3. Easy GPS doesn't have a map. But, you can unbunch your caches by changing the scale. For those who have mapping Garmins, I think MapSource, which comes with the unit, is a decent option for managing waypoints. I understand the benefit of GSAK for those who want to take the time to learn and who need the capability of sorting many waypoints. It's not quite as easy to use, but USAPhotoMaps is a piece of shareware (jdmcox.com) that is very useful for displaying waypoints on satellite images and topomaps (downloaded from Terraserver). You can't transfer the images to your gps, but you can move waypoints/tracks/routes back and forth.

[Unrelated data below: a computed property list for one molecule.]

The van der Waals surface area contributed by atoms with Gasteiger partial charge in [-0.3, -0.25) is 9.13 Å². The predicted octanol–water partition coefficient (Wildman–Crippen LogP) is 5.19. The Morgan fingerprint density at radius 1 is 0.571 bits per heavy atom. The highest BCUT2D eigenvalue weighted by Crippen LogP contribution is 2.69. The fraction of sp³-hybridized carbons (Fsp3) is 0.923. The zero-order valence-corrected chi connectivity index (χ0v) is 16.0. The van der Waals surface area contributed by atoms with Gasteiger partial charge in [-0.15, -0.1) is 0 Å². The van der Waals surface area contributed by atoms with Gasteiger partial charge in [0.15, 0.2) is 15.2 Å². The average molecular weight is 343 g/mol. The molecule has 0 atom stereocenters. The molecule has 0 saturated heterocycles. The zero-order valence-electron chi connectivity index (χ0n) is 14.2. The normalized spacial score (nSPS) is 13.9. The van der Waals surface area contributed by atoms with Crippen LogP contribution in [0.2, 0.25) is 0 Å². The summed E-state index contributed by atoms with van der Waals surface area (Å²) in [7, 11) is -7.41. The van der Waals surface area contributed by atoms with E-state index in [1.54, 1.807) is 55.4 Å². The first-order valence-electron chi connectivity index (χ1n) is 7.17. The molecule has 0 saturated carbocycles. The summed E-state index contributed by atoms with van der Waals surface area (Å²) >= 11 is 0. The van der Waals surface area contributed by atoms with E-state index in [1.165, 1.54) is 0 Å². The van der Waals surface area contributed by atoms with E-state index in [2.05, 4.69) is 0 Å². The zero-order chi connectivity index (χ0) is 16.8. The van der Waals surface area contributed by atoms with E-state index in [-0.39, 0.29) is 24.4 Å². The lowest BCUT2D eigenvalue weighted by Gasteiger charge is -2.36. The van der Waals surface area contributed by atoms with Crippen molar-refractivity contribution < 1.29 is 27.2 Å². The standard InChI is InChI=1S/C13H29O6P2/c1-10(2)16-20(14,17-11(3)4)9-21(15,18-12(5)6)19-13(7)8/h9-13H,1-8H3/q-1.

4. My standard suggestion on matters like this is to go the the Garmin website and download the manual for one of the discontinued models (in this case either the Vista c or the Vista cx). The earlier manuals were more complete. I don't use my Vista HCx for street navigation so I don't work with addresses. But, I'm guessing that you have to first convert the address to a waypoint and then save the waypoint. Edit: I just looked at the manual for the Vista Cx. The screen sample on the page that explains how to find an address shows a save option at the bottom of the screen. That routine should convert it to a waypoint and, if so, you should be able to locate it again using the find feature. It also explains how to create your own points of interest - that's a function you an do in MapSource and then download to your gpsr with the POI loader, which you can download from the Garmin site.